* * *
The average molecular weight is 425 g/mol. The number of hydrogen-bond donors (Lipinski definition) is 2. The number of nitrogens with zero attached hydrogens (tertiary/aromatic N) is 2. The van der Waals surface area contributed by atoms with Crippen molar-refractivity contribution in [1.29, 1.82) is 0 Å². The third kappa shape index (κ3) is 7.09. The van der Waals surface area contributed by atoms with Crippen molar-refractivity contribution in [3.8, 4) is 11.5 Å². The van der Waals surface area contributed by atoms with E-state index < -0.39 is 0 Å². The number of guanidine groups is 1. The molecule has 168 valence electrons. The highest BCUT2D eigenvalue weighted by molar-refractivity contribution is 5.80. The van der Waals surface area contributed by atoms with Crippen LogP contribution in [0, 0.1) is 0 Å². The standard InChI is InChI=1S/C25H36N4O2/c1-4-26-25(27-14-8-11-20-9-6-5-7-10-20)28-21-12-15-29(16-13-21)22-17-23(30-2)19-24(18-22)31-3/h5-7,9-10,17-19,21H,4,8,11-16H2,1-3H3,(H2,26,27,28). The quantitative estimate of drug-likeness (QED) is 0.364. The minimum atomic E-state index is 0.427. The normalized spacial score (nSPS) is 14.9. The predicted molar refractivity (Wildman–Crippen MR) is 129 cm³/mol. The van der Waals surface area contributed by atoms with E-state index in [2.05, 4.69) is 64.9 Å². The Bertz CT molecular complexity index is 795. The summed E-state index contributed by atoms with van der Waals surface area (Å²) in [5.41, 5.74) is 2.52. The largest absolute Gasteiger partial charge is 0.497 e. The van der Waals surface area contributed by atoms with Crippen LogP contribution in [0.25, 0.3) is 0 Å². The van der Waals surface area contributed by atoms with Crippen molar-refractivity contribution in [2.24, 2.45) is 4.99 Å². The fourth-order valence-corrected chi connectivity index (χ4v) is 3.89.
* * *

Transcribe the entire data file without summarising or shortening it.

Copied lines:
The average molecular weight is 425 g/mol. The number of hydrogen-bond donors (Lipinski definition) is 2. The number of nitrogens with zero attached hydrogens (tertiary/aromatic N) is 2. The van der Waals surface area contributed by atoms with Crippen molar-refractivity contribution in [1.29, 1.82) is 0 Å². The third kappa shape index (κ3) is 7.09. The van der Waals surface area contributed by atoms with Crippen molar-refractivity contribution in [3.8, 4) is 11.5 Å². The van der Waals surface area contributed by atoms with E-state index < -0.39 is 0 Å². The number of guanidine groups is 1. The molecule has 168 valence electrons. The highest BCUT2D eigenvalue weighted by molar-refractivity contribution is 5.80. The van der Waals surface area contributed by atoms with Crippen LogP contribution in [0, 0.1) is 0 Å². The standard InChI is InChI=1S/C25H36N4O2/c1-4-26-25(27-14-8-11-20-9-6-5-7-10-20)28-21-12-15-29(16-13-21)22-17-23(30-2)19-24(18-22)31-3/h5-7,9-10,17-19,21H,4,8,11-16H2,1-3H3,(H2,26,27,28). The quantitative estimate of drug-likeness (QED) is 0.364. The minimum atomic E-state index is 0.427. The normalized spacial score (nSPS) is 14.9. The predicted molar refractivity (Wildman–Crippen MR) is 129 cm³/mol. The van der Waals surface area contributed by atoms with E-state index in [2.05, 4.69) is 64.9 Å². The Bertz CT molecular complexity index is 795. The summed E-state index contributed by atoms with van der Waals surface area (Å²) in [5.41, 5.74) is 2.52. The largest absolute Gasteiger partial charge is 0.497 e. The van der Waals surface area contributed by atoms with Crippen LogP contribution in [0.25, 0.3) is 0 Å². The van der Waals surface area contributed by atoms with Crippen molar-refractivity contribution in [2.24, 2.45) is 4.99 Å². The fourth-order valence-corrected chi connectivity index (χ4v) is 3.89.